Wednesday, September 18, 2013

Canada tightens predator laws aimed at sex tourism

Retired Canadian who victimized many Cuban children provided the legislative impetus

Guadalajara -
Canada says it will update its criminal laws to protect foreign children from Canadian sexual predators, by opening up databases containing detailed information on offenders who present a high risk of pedophilic behavior

The announcement, reported in Toronto and redacted by the Latin press, follows last summer's conviction of notorious Toronto predator James McTurk, who became the first Canadian to be convicted of committing sex crimes against Cuban children while vacationing there.

McTurk, a 78 year old retired postal worker, admitted in June that he had had sought out children as young as three for sex. Toronto investigators said McTurk traveled to the Caribbean island over two decades. He pleaded guilty to manufacturing child pornography and indecent liberties with a minor.

According to the Toronto Star, McTurk was the first Canadian ever to be investigated and charged by local police in that city for what the paper called "the unusual charge of sexual tourism." Only five other Canadians have been convicted of the offense. McTurk was the first whose acts occurred on Cuban soil, where pedophilia is virtually ignored by local authorities according to most reports. Canadian faces life sentence in Cuban sex tourism case.

Under current Canadian law, only law enforcement officials can access sexual predator databases. But they will be open for public inspection by this fall, according to today's reports.

"Public means public," said Canadian Public Safety Minister Steven Blaney.

Sex offender registries have existed in the United States for many years, and most of the information in them is open to the public, including the full address of the convicted person and a mugshot array.

Under U.S. law, sex offenders in every state must register for years after their conviction, usually for at least a decade. Most American courts have upheld such laws against constitutional challenges.

The pending changes in Canadian law are significant, where privacy considerations have historically trumped the public's right to know the whereabouts of sexual predators and details of the crimes for which they were convicted.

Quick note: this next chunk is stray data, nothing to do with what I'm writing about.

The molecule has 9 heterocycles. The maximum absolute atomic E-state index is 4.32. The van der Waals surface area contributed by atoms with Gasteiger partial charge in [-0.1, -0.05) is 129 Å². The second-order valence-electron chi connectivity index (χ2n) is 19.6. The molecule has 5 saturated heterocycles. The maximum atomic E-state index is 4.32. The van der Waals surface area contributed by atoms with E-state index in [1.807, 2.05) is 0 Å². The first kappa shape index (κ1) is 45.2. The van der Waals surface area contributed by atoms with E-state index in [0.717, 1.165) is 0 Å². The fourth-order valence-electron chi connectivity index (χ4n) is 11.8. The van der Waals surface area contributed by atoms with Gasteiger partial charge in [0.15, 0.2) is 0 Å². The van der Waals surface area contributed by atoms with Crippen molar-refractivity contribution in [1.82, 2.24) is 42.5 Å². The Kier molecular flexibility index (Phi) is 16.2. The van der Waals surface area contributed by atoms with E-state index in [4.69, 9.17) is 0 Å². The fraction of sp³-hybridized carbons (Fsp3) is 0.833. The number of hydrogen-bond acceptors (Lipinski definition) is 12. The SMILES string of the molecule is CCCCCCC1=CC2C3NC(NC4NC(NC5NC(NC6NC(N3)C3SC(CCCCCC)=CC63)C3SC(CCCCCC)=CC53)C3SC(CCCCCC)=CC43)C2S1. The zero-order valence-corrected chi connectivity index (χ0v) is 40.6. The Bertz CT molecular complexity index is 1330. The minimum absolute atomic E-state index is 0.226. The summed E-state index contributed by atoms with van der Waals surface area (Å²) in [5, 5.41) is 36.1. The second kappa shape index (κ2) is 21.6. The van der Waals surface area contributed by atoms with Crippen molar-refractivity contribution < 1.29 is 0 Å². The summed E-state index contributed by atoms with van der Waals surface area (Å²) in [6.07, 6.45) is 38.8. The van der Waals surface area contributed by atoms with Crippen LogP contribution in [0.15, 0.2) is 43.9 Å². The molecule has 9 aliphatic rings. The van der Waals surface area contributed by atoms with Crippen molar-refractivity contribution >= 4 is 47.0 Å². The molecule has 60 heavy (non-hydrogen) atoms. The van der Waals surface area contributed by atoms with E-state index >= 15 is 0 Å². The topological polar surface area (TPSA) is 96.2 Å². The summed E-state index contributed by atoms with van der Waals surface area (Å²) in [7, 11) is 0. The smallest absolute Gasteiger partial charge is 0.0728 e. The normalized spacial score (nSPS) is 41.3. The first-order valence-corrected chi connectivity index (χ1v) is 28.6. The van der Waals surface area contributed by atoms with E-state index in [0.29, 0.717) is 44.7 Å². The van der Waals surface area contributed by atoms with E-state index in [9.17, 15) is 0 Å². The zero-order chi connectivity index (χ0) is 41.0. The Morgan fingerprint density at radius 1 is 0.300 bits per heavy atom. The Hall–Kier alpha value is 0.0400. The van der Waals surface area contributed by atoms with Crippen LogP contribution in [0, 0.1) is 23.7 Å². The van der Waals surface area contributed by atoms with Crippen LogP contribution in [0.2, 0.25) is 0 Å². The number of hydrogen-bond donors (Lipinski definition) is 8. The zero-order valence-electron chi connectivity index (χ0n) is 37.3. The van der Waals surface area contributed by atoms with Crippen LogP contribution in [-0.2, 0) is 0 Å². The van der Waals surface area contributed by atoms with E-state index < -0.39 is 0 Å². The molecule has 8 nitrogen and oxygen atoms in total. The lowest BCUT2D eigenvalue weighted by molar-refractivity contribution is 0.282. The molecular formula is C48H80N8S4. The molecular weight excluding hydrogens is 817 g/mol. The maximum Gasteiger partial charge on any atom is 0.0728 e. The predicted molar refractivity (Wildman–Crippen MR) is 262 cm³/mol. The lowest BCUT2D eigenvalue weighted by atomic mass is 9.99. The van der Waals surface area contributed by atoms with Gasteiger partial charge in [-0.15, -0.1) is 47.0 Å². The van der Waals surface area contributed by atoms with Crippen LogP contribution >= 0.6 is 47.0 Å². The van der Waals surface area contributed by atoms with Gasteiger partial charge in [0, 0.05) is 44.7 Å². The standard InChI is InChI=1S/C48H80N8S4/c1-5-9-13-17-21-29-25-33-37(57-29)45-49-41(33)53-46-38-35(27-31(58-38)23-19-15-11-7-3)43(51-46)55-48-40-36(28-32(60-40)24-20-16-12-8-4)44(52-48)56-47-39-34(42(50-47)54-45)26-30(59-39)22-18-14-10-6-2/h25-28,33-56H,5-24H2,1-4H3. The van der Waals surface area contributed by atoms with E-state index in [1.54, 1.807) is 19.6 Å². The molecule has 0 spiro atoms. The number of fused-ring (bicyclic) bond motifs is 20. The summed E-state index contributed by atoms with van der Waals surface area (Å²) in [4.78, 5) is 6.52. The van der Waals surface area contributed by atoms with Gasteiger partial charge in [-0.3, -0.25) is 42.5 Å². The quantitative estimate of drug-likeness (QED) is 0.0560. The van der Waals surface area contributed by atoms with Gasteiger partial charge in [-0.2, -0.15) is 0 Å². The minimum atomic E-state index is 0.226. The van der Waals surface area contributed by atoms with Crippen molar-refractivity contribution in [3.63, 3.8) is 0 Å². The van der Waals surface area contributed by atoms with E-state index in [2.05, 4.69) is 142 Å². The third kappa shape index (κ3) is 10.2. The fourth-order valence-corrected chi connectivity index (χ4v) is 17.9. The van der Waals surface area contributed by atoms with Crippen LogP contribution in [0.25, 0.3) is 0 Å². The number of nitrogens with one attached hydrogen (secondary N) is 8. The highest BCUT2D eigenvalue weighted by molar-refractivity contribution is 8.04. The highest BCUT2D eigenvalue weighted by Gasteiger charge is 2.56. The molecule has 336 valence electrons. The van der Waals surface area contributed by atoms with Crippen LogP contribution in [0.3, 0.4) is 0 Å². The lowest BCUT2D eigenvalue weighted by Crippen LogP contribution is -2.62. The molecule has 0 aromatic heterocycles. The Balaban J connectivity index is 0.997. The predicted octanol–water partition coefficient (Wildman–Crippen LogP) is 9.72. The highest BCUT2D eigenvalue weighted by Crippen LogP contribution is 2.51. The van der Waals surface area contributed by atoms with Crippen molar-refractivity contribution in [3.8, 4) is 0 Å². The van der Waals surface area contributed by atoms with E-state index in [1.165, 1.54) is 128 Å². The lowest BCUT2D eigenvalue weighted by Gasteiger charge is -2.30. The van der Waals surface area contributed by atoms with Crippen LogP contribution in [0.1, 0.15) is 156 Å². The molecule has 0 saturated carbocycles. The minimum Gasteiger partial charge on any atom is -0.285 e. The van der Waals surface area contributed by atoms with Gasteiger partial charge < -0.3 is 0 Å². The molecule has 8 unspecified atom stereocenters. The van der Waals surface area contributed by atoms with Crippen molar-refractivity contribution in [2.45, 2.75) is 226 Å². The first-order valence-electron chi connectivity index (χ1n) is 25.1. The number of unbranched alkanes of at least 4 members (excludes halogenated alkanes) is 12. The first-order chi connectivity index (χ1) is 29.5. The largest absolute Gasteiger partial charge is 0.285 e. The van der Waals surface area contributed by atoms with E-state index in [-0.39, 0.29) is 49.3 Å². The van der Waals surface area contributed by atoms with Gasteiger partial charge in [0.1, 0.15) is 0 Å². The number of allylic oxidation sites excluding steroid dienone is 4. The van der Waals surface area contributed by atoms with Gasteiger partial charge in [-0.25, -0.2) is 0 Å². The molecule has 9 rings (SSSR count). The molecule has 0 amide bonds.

Even Canadian immigration officials have been unable to access criminal histories, allowing citizens to leave the country for sex tourism and return undetected. Sex offender registration and database accessibility laws in the U.S. make foreign travel by a convicted American pedophile more likely to come under official scrutiny, especially if the destination country is well known for child sex tourism.

Referring to weaknesses in the current Canadian system, Prime Minister Steven Harper said Monday, "All that's going to change." When the new laws take effect, anyone will be able to inspect pedophile criminal history details.

Moreover, a convicted sex offender who plans to travel abroad will be required to notify authorities in advance and file a detailed itinerary with Canadian authorities, who will transmit it to law enforcement officials in the destination country. Current law imposes such a requirement only if the offender plans to be out of the country for more than seven days - easily enough time for a week's stay in Cuba.

In the case of McTurk, court records show he had been convicted twice previously for the possession and manufacture of child pornography. Toronto police say he traveled to Cuba 31 times between 2009 and 2012, having sexual contact with minor females on each occasion.

McTurk was never investigated or prosecuted by Havana authorities. The Royal Canadian Mounted Police says the island, 90 miles south of the Florida Keys, has become a leading sex tourism destination for foreign travelers. The Star and the Miami Herald reported on the topic earlier this year.

The chief of the Toronto Police Dept.'s Child Exploitation Unit, which investigated and arrested James McTurk, said this week, "This is definitely a step in the right direction. It's a relief to hear the federal government is finally going to undertake measures which will protect foreign children from our own predators. Just passing such laws will have a deterrent effect, especially given the heightened public awareness of the problem as a result of this case."

A Canadian attorney who cofounded Beyond Borders, a group which advocates for children's rights worldwide, praised Ottawa's announcement, but added, "It's frustrating that his has taken so long. Who knows how many sexual predators have taken advantage of deficits in the system for years."

There are at least 30,000 Canadians on the national registry of sex abusers, and another 16,000 on a database maintained by Ontario, according to press reports.

Sept. 10 - Former San Francisco millionaire, philanthropist dies in Vallarta prison, 13 years after pedophilia charges filed
June 19 - "Dangerous" American pedophile nabbed in Playa del Carmen
Feb. 15 - American expat murdered in Mérida had sex with 17 year old boy just before he died

© MGRR 2013. All rights reserved. This article may be cited or briefly quoted with proper attribution or a hyperlink, but not reproduced without permission.

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